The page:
As I’ve grown older, I’ve learned to love burning candles at home. I now enjoy buying seasonal scents in pretty containers, and I’ve learned to love making my own candles. With industrial-style accents becoming increasingly popular, I made a set of concrete soy candles with beautiful wood wicks using rose, one of my favorite scents.
Candles can be quite easy to make if you use traditional kitchen items like pots and spoons, or you can invest in high quality candle making materials like a metal candle pitcher and wick holder. Continue Reading
Wintertime is in full swing here in Minnesota. Early in the week we experienced a few rounds of snow and ice, resulting in the outdoors being treacherous and uninviting. While I definitely have holiday-related errands to run this weekend, staying off the roads and keeping indoors is pretty tempting. I’m a homebody for certain, and I’ve learned how to keep the stir-crazies away during these colder months. Part of staying sane while being stuck inside has to do with how you light your home. Continue Reading
Scandinavian designers have a distinctive way of lighting their interiors. This unique lighting method emphasizes a sense of warm coziness. They light interiors to create a pleasant atmosphere, not just to be able to see clearly. Light and shadow are equally important elements, as they contribute to a feeling of warmth and naturalness. By follow a few of these easy tips, you can recreate that cozy Scandinavian lighting effect in your own home.
Candles, Candles and More Candles
It cannot be said enough that people in the Nordic countries love lighting candles. Continue Reading
Science has shown that our sense of smell is strongly tied to memory and emotion, so creating a beautifully scented home is sure to get you in the holiday spirit. Today we’re sharing ten ways to give your house that Christmas aroma, using things like simmering stovetop mixtures, candles and even scented pinecones. Read on to check them out!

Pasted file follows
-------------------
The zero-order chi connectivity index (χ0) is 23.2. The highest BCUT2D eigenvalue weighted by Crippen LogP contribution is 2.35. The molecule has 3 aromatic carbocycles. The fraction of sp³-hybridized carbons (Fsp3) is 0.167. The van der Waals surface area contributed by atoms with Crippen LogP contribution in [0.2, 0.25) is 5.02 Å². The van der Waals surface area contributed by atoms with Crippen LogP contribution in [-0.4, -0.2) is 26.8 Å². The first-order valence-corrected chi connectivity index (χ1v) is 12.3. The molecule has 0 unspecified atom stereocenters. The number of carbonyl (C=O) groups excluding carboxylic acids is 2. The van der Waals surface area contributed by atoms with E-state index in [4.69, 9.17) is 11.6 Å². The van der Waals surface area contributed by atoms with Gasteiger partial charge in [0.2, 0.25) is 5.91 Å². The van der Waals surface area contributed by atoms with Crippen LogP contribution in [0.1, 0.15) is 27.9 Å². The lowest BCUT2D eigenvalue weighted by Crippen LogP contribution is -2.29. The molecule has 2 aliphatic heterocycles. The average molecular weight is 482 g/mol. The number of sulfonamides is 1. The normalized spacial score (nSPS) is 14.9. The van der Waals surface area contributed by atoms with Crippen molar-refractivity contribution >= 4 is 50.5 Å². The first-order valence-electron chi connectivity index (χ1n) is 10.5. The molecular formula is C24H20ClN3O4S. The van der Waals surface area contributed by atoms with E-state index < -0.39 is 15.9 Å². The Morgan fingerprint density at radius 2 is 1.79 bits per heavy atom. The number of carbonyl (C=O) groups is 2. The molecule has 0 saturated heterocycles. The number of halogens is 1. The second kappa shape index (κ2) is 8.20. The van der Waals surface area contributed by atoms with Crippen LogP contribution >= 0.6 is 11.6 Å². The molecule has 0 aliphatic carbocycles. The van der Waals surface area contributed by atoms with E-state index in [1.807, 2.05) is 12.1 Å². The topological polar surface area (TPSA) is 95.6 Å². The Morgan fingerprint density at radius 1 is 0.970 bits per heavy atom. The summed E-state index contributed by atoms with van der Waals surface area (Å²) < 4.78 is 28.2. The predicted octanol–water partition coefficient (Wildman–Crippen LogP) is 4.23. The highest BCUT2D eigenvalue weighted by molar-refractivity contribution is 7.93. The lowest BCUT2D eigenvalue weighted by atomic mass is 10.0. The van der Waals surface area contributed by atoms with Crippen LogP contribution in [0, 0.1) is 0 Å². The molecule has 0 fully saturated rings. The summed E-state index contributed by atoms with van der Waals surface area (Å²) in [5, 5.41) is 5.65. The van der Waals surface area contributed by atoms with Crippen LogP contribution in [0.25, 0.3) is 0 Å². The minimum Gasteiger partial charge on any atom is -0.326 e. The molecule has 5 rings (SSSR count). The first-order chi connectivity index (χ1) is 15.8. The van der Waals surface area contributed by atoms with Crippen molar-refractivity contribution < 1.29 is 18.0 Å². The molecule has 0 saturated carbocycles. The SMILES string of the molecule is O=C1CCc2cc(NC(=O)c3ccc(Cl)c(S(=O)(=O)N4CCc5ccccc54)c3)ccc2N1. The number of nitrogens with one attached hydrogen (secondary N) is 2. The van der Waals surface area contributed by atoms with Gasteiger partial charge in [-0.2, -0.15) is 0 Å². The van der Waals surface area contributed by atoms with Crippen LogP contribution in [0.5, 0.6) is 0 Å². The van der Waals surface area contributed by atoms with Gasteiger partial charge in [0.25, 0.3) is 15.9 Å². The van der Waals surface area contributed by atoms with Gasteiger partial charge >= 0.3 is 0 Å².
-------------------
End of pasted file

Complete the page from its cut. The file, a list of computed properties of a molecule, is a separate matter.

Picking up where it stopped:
1. This cinnamon scented candle is sure to get you in the Christmas spirit. Continue Reading
It’s a bit of an unspoken rule that our homes should smell delicious during the fall and winter. You’ve gotta have those berries. You should smell the pumpkin. We’ve rounded up a handful of ways that you can bring that scent right into your home and enjoy it all season long!
I came up with this idea one night while watching Project Runway. Designer Justin LeBlanc created a hot glue embellished dress, and I wanted to turn that technique into a decorative holiday project for the home. The process was super simple, super affordable, and I totally love how they turned out. Let’s make some!
The great thing about this project is that the list of materials is really quite short. Here’s what you’ll need:
Pumpkins aren’t just for carving this year, and they don’t have to be destined for the trash after Halloween is over. Here’s a DIY use for pumpkins that makes them usable long after Halloween is over and actually makes them functional as well.
Steph from Henry Happened made these useful pumpkin candles that can be used for Halloween parties, fall gatherings, and even the Thanksgiving season.
I love the versatility of the apple. Whether you eat it fresh, baked, pureed, or smothered in caramel, it’s a wonderful thing. Did you know you can craft with apples too?!
Say “hello” to the apple candle. These are just perfect for your autumn mantle decor or used as a centerpiece. Liz from Say Yes To Hoboken shares how to quickly make a few (or a bunch!) of your own! Visit Say Yes To Hoboken for the full tutorial! Continue Reading
A few weeks ago, our editor, Chris Gardner, posted a sweet woodworking tutorial over on our ‘brother’ site, ManMadeDIY. In it, he explained the steps he took to make a beautiful hardwood modern menorah. If you’re in the market for a new one for Hanukkah this year, or you’re not Jewish but you just want a candle-holder with room for nine lights, then I suggest you check it out. Chris shipped us the finished product, and we were thrilled to put it good use right away. Continue Reading